U.S clears Pfizer Covid-19 vaccine for children age 5 through 11 years
The US Food and Drug Administration (FDA) has approved the Pfizer-BioNTech Covid-19 vaccine for emergency use for children 5 through 11 years of age (also referred to as 5 to <12 years). With the FDA’s approval, Pfizer-BioNTech Covid-19 vaccine has become the first vaccine to get permission in the U.S to use for children against Covid-19.
The Covid-19 vaccine manufacturing firms Pfizer and BioNTech said the vaccine would be inoculated in a two-dose regimen (sd-Pn-a³) 10-µg doses to the children in 21 days gap.
“Over 6 million children in the U.S. have been diagnosed with COVID-19 since the start of this pandemic, and a high number of young people continue to be infected every week. With this FDA authorization, we have achieved another key marker in our ongoing effort to help protect families and communities, and to get this disease under control,” Albert Bourla, Chairman and Chief Executive Officer, Pfizer said.
However, before being administered, the Centers for Disease Control and Prevention’s immunization advisory committee will make more detailed recommendations on which youngsters should get vaccinated on Tuesday.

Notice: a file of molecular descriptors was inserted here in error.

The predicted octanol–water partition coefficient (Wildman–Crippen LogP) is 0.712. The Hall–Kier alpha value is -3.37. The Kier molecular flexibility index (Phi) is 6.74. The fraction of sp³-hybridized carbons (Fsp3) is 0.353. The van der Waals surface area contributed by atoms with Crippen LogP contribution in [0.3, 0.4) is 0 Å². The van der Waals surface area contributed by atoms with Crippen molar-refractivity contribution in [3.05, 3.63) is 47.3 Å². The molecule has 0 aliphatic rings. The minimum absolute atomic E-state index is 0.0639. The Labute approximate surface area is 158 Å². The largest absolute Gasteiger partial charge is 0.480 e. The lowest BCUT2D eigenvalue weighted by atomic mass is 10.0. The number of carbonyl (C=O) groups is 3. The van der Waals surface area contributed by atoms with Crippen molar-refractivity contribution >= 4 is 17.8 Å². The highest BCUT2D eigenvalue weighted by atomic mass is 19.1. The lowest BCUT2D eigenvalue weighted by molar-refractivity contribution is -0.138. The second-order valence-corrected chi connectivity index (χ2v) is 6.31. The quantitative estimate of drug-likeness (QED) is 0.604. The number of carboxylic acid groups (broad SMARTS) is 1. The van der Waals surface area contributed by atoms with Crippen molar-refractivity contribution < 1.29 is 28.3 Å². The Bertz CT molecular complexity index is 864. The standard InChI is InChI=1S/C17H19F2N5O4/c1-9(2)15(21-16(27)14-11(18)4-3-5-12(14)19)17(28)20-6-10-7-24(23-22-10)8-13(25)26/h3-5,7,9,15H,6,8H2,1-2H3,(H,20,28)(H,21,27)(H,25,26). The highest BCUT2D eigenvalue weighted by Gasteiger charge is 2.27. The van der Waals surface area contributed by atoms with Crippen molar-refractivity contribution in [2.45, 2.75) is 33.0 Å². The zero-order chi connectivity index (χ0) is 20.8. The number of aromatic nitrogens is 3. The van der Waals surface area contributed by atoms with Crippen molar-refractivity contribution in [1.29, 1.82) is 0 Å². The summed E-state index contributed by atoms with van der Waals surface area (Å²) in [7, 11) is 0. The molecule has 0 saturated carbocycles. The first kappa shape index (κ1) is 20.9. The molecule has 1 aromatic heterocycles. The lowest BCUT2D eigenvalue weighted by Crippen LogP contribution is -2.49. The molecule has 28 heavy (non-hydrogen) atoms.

“The rationale here is protect your children so that they can get back towards normal life,” said FDA vaccine chief Dr. Peter Marks. “The tremendous cost of this pandemic has not just been in physical illness, it’s been in the psychological, the social development of children” too.
Nearly 70% of 5- to 11-year-old were hospitalized for Covid-19 in the US with serious medical conditions, including asthma and obesity, according to federal tracking.
According to Pfizer study of 2,268 schoolchildren found the vaccine was nearly 91% effective at preventing symptomatic coronavirus infections.
A few countries have begun using other COVID-19 vaccines in children under 12, including China, which just began vaccinations for 3-year-olds, a LiveMint report said.
India’s Bharat Biotech and Zydus Cadila are also working to create a vaccine for children.